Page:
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Three “X and Y” psychology principles that’ll make you more sales

Imagine overhearing two people argue about pineapple pizza in the middle of a Walmart.

Person 1: “I hate pineapple pizza, it’s gross.”
Person 2: “Oh, so you’re saying you hate toppings on your pizza?”
Person 1: “No, I just said—”
Person 2: “Hey, Joe, did you hear that? This guy hates pizza toppings!”

Person 2’s argument is riddled with the false dilemma fallacy, which is when someone limits the number of options they present.

The false dilemma is one example of “X and Y” principles, in which people often only consider two options out of many.

Three “X and Y” psychology principles that’ll make you more sales

Here are three more:

1. Denying the antecedent. People assume that if X -> Y, then they can’t have Y without first doing X. Yes, it’s a fallacy, but it’s damn effective in marketing if you use it well.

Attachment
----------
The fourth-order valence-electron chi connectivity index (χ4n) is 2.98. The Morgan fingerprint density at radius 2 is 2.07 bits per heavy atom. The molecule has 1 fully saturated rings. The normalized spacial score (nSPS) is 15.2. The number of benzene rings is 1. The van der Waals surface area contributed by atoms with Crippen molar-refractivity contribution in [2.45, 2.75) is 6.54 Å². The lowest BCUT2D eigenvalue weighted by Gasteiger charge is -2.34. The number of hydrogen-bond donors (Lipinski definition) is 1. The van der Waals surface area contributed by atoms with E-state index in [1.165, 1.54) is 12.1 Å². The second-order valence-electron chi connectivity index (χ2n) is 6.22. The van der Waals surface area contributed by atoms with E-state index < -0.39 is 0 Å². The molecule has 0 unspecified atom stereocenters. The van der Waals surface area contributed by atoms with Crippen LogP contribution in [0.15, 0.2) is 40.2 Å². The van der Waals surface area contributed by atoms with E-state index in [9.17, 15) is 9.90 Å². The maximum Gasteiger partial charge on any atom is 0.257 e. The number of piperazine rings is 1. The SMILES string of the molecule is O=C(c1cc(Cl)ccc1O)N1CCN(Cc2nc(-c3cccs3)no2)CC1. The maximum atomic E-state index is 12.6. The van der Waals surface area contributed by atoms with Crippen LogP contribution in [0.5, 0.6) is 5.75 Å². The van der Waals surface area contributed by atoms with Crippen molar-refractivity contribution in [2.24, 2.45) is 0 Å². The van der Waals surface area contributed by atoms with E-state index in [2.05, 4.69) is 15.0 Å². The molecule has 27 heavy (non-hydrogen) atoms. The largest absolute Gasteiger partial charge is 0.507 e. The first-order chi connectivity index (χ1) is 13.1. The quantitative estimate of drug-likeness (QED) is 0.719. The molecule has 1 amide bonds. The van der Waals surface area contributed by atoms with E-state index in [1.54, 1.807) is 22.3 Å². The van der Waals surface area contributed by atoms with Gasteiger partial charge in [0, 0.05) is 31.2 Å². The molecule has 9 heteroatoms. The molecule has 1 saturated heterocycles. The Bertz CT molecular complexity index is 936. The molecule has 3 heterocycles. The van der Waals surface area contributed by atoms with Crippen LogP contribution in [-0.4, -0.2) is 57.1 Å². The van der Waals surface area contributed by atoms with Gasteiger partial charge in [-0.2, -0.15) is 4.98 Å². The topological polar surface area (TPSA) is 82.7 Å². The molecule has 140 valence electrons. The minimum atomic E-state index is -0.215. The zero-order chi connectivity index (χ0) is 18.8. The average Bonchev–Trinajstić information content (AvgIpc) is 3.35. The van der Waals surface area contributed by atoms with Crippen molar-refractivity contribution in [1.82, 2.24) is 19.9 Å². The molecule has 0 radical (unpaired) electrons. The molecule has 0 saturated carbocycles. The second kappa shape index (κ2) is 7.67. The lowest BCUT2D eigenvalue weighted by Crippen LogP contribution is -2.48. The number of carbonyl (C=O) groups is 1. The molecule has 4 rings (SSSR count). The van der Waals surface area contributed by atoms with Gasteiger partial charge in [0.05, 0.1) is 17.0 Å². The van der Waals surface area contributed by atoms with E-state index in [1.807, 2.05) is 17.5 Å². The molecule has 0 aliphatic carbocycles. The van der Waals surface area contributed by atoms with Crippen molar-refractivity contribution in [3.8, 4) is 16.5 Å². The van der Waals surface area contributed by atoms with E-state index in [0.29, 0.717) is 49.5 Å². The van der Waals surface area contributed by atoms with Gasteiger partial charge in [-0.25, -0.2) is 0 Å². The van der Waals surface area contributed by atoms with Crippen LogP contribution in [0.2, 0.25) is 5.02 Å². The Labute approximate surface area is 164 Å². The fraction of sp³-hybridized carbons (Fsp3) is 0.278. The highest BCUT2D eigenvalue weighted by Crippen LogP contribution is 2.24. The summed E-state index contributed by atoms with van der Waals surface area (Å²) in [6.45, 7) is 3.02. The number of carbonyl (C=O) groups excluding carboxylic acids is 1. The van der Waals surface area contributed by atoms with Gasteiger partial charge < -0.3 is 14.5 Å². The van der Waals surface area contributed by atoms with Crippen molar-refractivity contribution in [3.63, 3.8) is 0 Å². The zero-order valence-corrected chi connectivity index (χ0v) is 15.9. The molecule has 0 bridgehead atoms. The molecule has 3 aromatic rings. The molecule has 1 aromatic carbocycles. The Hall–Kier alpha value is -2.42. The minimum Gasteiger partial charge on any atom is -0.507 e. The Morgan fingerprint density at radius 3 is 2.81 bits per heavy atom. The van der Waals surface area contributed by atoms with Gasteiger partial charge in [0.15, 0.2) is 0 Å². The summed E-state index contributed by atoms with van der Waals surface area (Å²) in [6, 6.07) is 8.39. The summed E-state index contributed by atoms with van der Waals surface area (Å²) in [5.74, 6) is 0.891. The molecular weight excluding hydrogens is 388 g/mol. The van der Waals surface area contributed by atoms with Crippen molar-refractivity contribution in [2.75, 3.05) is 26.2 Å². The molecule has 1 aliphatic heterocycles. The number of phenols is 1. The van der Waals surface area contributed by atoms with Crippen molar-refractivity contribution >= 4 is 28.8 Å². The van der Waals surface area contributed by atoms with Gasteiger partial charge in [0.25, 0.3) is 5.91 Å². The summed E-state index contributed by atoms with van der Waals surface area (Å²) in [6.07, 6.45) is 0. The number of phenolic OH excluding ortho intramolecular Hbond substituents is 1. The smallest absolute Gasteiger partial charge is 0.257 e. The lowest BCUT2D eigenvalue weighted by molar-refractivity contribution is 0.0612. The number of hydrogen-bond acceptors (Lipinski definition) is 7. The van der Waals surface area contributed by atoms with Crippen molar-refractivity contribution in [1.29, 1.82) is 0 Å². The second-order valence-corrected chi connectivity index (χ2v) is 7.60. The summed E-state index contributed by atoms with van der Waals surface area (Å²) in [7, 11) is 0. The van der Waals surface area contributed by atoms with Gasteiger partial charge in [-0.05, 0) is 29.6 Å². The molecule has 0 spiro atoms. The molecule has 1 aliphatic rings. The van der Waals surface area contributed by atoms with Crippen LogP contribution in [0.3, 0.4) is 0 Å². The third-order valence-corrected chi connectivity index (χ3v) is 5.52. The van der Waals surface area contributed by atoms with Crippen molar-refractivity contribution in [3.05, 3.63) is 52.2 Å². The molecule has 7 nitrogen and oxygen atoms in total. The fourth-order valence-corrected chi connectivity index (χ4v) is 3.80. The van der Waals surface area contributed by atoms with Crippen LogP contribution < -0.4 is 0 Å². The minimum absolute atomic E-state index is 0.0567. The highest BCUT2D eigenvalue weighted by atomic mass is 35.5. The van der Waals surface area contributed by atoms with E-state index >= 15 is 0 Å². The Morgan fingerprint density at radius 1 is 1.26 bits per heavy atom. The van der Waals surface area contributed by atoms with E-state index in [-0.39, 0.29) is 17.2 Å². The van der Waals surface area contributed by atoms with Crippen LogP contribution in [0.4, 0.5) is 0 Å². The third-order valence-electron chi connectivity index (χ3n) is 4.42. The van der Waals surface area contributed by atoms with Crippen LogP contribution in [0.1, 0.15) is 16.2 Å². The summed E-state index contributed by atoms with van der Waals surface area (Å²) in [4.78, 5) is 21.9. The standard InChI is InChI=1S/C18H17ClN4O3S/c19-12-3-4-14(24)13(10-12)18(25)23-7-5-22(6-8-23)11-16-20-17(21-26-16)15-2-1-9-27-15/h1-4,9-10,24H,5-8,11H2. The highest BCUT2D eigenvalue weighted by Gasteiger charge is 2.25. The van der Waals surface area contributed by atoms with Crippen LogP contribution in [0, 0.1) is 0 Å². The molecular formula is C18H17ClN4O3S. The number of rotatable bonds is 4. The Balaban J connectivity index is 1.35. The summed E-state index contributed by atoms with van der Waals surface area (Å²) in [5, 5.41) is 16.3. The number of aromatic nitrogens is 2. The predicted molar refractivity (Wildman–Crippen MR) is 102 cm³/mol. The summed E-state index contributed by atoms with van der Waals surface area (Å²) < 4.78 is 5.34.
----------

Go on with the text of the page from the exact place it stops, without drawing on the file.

2. Affirming the consequent. People often assume there is only one explanation for an outcome.

For example, if you tell somebody that 90% of productive teams use Slack, they will likely assume that Slack is the reason why these teams are productive. You can use this all the time in your copy.

3. Circular logic. This is when you derive your conclusion from a premise based on your conclusion.

For example, if you’re selling a cleaning product, circular logic would be saying something like, “our counter cleaning spray is great because it’s designed specifically to clean your counter”.

People often believe this sort of logic.

If these are logical fallacies, does that mean they’re bad? From a marketer’s perspective, no.

If you want to convince people to buy things, you need to understand how people think—and most of us think in fallacies like the ones above.

Alex Lim is a certified book reviewer and editor with over 10 years of experience in the publishing industry. He has reviewed hundreds of books for reputable magazines and websites, such as The New York Times, The Guardian, and Goodreads. Alex has a master’s degree in comparative literature from Harvard University and a PhD in literary criticism from Oxford University. He is also the author of several acclaimed books on literary theory and analysis, such as The Art of Reading and How to Write a Book Review. Alex lives in London, England with his wife and two children. You can contact him at [email protected] or follow him on Website | Twitter | Facebook

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